"Sweating is not the issue, but running or bicycling in a gym can lead to more of the possibility of aerosolized droplets being expelled that can infect surfaces and spread through the air," said Tony Abate, Vice President and Chief Technical Officer at AtmosAir Solutions.

Also, remember to bring your own water bottle to the gym, since shared water fountains won't likely be available. Keep the lid on when not in use. Bring your own sweat towel and avoid the locker room. When you're done with the day's workout, be sure to wash or sanitize your hands. Finally, have a routine in mind before you walk in the door.

"Plan ahead to make sure you know what workout you want to complete," said Dr. Giuseppe Aragona of "When you are planning your workouts, consider work that lessens your contact with shared equipment."

Alternatives to the Gym

Increased safety precautions are great, but you may still feel uncomfortable with the idea of going to a gym. Fortunately, there are a lot of other options.

"A person can do some cardio workouts at home to stay healthy," said Dr. Waqas Ahmad. Ahmad is a family medical physician and runs the Medical Advisory Board at the life and health insurance agency Insurecast. "Many personal trainers and gyms are offering virtual sessions and classes, which can help keep you accountable and give you social connection."

You can also find free content on YouTube or download an exercise app to your device, like Nike Training Club and Zombies, Run!. Depending on your local climate, exercising outside throughout the fall and winter months may still be an option, too. You can consider purchasing athletic gear that's more suitable for colder and more inclement weather conditions to help keep you exercising outdoors throughout the year. And if weight training is your thing, check online for a set of weights that meets your budget and your needs.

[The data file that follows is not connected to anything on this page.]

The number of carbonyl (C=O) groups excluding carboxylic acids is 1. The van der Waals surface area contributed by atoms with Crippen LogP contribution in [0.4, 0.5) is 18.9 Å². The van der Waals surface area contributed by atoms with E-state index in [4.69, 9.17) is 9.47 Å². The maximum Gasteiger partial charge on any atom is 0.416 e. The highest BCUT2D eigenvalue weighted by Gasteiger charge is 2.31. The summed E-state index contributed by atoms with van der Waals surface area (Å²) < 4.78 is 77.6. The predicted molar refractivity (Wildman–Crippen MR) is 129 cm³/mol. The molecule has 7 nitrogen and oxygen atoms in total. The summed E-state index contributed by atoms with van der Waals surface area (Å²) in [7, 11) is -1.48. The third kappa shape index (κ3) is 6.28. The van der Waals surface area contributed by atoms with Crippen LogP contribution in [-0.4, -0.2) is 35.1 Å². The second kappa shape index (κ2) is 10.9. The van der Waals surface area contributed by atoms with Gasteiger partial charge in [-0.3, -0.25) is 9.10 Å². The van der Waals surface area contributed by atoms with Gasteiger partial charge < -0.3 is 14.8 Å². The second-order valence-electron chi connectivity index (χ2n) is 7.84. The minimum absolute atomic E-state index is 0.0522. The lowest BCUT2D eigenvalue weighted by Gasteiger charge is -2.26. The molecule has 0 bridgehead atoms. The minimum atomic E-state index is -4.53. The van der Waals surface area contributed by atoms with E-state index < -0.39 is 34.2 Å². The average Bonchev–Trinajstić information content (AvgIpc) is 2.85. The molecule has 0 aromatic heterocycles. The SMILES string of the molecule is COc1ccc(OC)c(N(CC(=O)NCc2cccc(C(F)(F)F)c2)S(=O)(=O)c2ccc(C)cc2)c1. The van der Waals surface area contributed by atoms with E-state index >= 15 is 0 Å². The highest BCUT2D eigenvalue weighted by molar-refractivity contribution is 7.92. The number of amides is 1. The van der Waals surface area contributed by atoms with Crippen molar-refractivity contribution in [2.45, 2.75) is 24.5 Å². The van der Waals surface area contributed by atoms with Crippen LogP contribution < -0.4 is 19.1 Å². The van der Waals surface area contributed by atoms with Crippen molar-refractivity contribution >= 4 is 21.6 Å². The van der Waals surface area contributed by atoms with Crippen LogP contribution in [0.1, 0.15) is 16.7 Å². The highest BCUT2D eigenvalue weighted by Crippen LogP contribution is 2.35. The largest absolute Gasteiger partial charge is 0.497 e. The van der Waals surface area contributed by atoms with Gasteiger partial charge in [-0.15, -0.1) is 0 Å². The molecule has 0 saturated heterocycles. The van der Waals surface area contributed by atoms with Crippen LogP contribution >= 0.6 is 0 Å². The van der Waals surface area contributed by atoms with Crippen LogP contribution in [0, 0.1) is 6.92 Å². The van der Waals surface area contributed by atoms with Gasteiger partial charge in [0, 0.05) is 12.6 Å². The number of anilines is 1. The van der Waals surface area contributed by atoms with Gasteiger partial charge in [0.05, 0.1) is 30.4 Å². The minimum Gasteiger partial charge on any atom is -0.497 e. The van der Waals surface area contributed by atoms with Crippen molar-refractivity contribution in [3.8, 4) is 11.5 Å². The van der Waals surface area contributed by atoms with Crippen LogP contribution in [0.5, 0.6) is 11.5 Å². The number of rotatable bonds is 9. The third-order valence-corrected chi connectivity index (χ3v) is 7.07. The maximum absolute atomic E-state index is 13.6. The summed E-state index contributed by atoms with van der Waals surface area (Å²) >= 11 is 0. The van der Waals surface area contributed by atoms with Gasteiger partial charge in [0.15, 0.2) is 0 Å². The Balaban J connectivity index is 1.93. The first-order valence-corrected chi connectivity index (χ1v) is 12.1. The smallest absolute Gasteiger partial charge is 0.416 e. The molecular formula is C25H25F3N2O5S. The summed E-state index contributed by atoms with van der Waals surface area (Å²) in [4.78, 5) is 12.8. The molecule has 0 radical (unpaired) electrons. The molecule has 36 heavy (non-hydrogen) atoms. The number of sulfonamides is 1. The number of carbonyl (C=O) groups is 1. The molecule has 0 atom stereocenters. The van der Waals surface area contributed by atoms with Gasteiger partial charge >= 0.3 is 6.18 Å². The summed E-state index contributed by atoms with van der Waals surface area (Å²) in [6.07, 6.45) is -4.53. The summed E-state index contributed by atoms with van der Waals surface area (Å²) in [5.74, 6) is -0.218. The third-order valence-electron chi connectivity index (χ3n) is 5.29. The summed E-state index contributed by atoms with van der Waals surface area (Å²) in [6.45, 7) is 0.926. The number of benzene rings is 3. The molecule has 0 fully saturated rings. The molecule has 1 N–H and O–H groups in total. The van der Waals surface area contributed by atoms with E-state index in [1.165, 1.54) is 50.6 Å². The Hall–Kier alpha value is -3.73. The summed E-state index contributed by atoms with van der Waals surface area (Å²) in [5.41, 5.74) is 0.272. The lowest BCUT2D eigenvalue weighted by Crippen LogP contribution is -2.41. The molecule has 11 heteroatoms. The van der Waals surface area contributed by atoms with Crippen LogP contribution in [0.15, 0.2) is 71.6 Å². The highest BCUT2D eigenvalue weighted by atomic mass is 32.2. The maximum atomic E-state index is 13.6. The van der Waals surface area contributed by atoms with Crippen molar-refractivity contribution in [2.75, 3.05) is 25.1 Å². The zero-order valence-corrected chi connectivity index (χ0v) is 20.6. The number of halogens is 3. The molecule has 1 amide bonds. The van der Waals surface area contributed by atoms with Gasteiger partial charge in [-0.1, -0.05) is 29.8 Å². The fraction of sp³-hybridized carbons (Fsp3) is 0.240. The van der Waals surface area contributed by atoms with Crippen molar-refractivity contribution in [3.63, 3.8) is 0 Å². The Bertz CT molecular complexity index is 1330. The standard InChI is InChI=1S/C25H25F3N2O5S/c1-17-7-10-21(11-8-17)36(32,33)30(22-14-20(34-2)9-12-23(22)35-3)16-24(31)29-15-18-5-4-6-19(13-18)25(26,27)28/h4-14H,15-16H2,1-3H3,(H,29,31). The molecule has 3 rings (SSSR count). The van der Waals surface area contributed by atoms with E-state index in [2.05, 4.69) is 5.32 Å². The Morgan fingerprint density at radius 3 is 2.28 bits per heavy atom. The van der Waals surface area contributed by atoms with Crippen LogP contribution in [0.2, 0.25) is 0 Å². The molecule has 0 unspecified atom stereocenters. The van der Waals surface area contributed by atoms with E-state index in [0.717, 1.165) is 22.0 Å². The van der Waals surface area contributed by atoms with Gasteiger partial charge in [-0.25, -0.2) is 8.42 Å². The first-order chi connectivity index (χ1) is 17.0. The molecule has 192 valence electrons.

Some people like the social aspect of going to the gym. This is still possible if you have Zoom, Google Meet or a similar program. For those with the budget, you could also invest in a Peloton bike and do spin classes with people from around the world.

The Bottom Line

Most gyms across the U.S. were forced to close during the early months of the pandemic. Many have since reopened and are taking precautions to keep members safe. If you're considering working out at a gym, make sure you bring a mask, sanitize equipment before and after use, and practice social distancing. Also, check to see if your gym is conducting temperature checks and is following local regulations. If you'd still prefer to avoid the gym during the pandemic, there are a lot of alternatives to consider, including training from home using YouTube or apps downloaded to a device.

(Photo by Aleksandar Georgiev/ GettyImages)

Contributing Writer

Eric Wilson-Edge

Eric Wilson-Edge is a freelance journalist who has covered home security, safety, and other topics for, The Seattle Times, and elsewhere.